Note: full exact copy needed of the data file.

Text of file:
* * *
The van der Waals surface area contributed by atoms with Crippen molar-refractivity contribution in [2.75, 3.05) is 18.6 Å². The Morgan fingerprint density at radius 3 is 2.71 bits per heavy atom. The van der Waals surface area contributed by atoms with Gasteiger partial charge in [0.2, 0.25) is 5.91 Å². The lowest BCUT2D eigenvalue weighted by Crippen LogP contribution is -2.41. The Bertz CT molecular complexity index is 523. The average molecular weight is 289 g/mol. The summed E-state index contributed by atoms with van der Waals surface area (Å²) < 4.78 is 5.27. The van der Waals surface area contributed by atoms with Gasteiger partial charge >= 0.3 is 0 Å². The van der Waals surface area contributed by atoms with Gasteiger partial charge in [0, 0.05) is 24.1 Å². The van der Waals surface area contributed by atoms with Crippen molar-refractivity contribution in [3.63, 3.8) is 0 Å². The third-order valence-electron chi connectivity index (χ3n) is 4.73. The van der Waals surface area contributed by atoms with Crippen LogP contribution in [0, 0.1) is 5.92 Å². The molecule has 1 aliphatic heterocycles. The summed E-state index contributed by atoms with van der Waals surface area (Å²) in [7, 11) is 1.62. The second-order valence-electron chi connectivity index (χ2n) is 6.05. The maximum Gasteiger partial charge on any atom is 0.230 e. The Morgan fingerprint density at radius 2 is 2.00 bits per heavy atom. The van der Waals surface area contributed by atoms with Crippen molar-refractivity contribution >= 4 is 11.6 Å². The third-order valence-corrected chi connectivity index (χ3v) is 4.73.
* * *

The van der Waals surface area contributed by atoms with Crippen molar-refractivity contribution in [2.75, 3.05) is 18.6 Å². The Morgan fingerprint density at radius 3 is 2.71 bits per heavy atom. The van der Waals surface area contributed by atoms with Gasteiger partial charge in [0.2, 0.25) is 5.91 Å². The lowest BCUT2D eigenvalue weighted by Crippen LogP contribution is -2.41. The Bertz CT molecular complexity index is 523. The average molecular weight is 289 g/mol. The summed E-state index contributed by atoms with van der Waals surface area (Å²) < 4.78 is 5.27. The van der Waals surface area contributed by atoms with Gasteiger partial charge >= 0.3 is 0 Å². The van der Waals surface area contributed by atoms with Gasteiger partial charge in [0, 0.05) is 24.1 Å². The van der Waals surface area contributed by atoms with Crippen molar-refractivity contribution in [3.63, 3.8) is 0 Å². The third-order valence-electron chi connectivity index (χ3n) is 4.73. The van der Waals surface area contributed by atoms with Crippen LogP contribution in [0, 0.1) is 5.92 Å². The molecule has 1 aliphatic heterocycles. The summed E-state index contributed by atoms with van der Waals surface area (Å²) in [7, 11) is 1.62. The second-order valence-electron chi connectivity index (χ2n) is 6.05. The maximum Gasteiger partial charge on any atom is 0.230 e. The Morgan fingerprint density at radius 2 is 2.00 bits per heavy atom. The van der Waals surface area contributed by atoms with Crippen molar-refractivity contribution >= 4 is 11.6 Å². The third-order valence-corrected chi connectivity index (χ3v) is 4.73.